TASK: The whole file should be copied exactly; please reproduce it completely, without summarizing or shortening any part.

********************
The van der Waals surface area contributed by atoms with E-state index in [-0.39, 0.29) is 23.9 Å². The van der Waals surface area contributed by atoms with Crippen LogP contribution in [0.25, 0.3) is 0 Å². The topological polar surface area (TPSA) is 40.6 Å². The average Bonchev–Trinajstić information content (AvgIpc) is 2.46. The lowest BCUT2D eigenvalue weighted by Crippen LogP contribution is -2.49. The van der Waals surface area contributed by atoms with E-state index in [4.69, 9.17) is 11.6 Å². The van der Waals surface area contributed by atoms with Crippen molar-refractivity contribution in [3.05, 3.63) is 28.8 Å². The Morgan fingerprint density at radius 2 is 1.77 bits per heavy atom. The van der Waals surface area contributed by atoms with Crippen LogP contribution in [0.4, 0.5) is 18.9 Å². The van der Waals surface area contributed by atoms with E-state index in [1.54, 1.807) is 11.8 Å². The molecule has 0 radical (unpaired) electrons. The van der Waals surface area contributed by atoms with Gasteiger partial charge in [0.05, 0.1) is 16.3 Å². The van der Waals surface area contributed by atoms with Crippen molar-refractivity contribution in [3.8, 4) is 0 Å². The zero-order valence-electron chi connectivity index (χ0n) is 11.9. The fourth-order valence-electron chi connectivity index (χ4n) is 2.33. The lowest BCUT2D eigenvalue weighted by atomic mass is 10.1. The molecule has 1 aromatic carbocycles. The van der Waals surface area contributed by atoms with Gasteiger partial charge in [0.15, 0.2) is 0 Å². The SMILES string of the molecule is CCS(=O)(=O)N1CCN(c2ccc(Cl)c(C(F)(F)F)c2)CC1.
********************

The van der Waals surface area contributed by atoms with E-state index in [-0.39, 0.29) is 23.9 Å². The van der Waals surface area contributed by atoms with Crippen LogP contribution in [0.25, 0.3) is 0 Å². The topological polar surface area (TPSA) is 40.6 Å². The average Bonchev–Trinajstić information content (AvgIpc) is 2.46. The lowest BCUT2D eigenvalue weighted by Crippen LogP contribution is -2.49. The van der Waals surface area contributed by atoms with E-state index in [4.69, 9.17) is 11.6 Å². The van der Waals surface area contributed by atoms with Crippen molar-refractivity contribution in [3.05, 3.63) is 28.8 Å². The Morgan fingerprint density at radius 2 is 1.77 bits per heavy atom. The van der Waals surface area contributed by atoms with Crippen LogP contribution in [0.4, 0.5) is 18.9 Å². The van der Waals surface area contributed by atoms with E-state index in [1.54, 1.807) is 11.8 Å². The molecule has 0 radical (unpaired) electrons. The van der Waals surface area contributed by atoms with Gasteiger partial charge in [0.05, 0.1) is 16.3 Å². The van der Waals surface area contributed by atoms with Crippen molar-refractivity contribution in [3.8, 4) is 0 Å². The zero-order valence-electron chi connectivity index (χ0n) is 11.9. The fourth-order valence-electron chi connectivity index (χ4n) is 2.33. The lowest BCUT2D eigenvalue weighted by atomic mass is 10.1. The molecule has 1 aromatic carbocycles. The van der Waals surface area contributed by atoms with Gasteiger partial charge in [0.15, 0.2) is 0 Å². The SMILES string of the molecule is CCS(=O)(=O)N1CCN(c2ccc(Cl)c(C(F)(F)F)c2)CC1.